“States may not enact laws that burden out-of-state [wine] producers or shippers simply to give a competitive advantage to in-state businesses. This mandate reflects a central concern of the Framers that was an immediate reason for calling the Constitutional Convention: the conviction that in order to succeed, the new Union would have to avoid the tendencies toward economic Balkanization that had plagued relations among the Colonies and later among the States under the Articles of Confederation.”
    Justice Anthony Kennedy wrote that in 2005.
    I’ll concede, where shipping wine by retailers is concerned, that if a state wants to ban the practice all together (for in-state and out-of-state) retailers then they shouldn’t be faulted as unfair to commerce. However, they certainly can be faulted for screwing the consumer.
    But if a state wants to allow its in-state retailers to ship wine, but prohibit out-of-state retailers from doing the same, they have no sound reasoning for doing this other than for protectionist purposes. And since 1787 America has been a country that lives by the idea of a single economic union—not a balkanized country where trade barriers are erected to protect local commercial interests.

  3. Joel Goldberg - October 27, 2011

    Tom, who are you kidding? State-imposed retail shipping bans are some of the most-flouted alcoholic beverage laws since the days of Boardwalk Empire.
    Except for Texas and the occasional well-publicized sting elsewhere, people in the majority of states regularly can and do buy directly from a gaggle of brick-and-mortar or web-based retailers around the country. Don’t even get me started on the flash-sale sites or more “underground” sellers. Most states neither prioritize nor have the resources to seriously enforce draconian shipping laws, once the wholesalers’ legislative quid-pro-quo gets enshrined in the statute book.
    And that’s the rub: easy-to-ignore laws like these lower respect for the system that breeds them, reward those willing to break them at the expense of the law-abiding, and — as you note — deprive state coffers of millions of dollars of low-hanging revenue.

  4. Tony - October 27, 2011


  5. Ilene - October 28, 2011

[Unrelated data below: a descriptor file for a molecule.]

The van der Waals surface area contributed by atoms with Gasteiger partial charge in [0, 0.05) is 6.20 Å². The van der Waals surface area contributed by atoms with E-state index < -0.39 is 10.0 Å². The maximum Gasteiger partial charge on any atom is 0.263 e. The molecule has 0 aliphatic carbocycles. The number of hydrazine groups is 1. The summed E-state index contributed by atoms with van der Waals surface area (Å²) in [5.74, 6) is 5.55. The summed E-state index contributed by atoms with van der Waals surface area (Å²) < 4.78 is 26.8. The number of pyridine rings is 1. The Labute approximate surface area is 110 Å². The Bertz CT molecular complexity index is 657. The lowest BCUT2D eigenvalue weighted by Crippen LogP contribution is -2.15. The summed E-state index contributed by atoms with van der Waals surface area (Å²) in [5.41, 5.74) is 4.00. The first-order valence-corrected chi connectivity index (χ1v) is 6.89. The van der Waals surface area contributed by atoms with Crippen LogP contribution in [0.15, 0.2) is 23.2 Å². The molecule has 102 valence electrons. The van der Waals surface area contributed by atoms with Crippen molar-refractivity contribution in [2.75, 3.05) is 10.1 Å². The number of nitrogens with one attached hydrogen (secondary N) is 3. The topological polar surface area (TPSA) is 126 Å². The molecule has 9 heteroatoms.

One would not understand that we are the “United” States with all of these laws, especially the outdated wine shipping laws. If we did as Scott suggested and focus on our own hometowns, that would be taking 10 steps backwards. The internet allows us to break down walls and barriers and compete on a nation (and sometimes international) level. If you can’t compete, you lose. There are so many opportunities out there! Now if only some of these silly walls would fall.

  6. Scott - October 28, 2011

    I do agree whole-heartedly with you, Tom, that if a state allows its retailers to ship interstate, then they must allow out-of-state retailers to ship in. That is merely a question of fundamental fairness, which is the very basis of my original response to this post.
    But there are still fifty separate states. That is a fact, regardless how “United” Ilene wants us to be. If I’m out of work, can I apply for California unemployment benefits even if I don’t live there? Can I get Pennsylvania tags for my car if they’re cheaper than the ones in my state? How many walls should the internet break down? There exists a social contract between an individual and a government whereby one surrenders certain rights or concessions (taxes) to access the privileges or rights offered by said government. When somebody from outside the system wants those same rights or privileges without sacrificing those same concessions, then that’s just not equitable.
    I don’t want an unfair advantage, but I also don’t want an unfair disadvantage.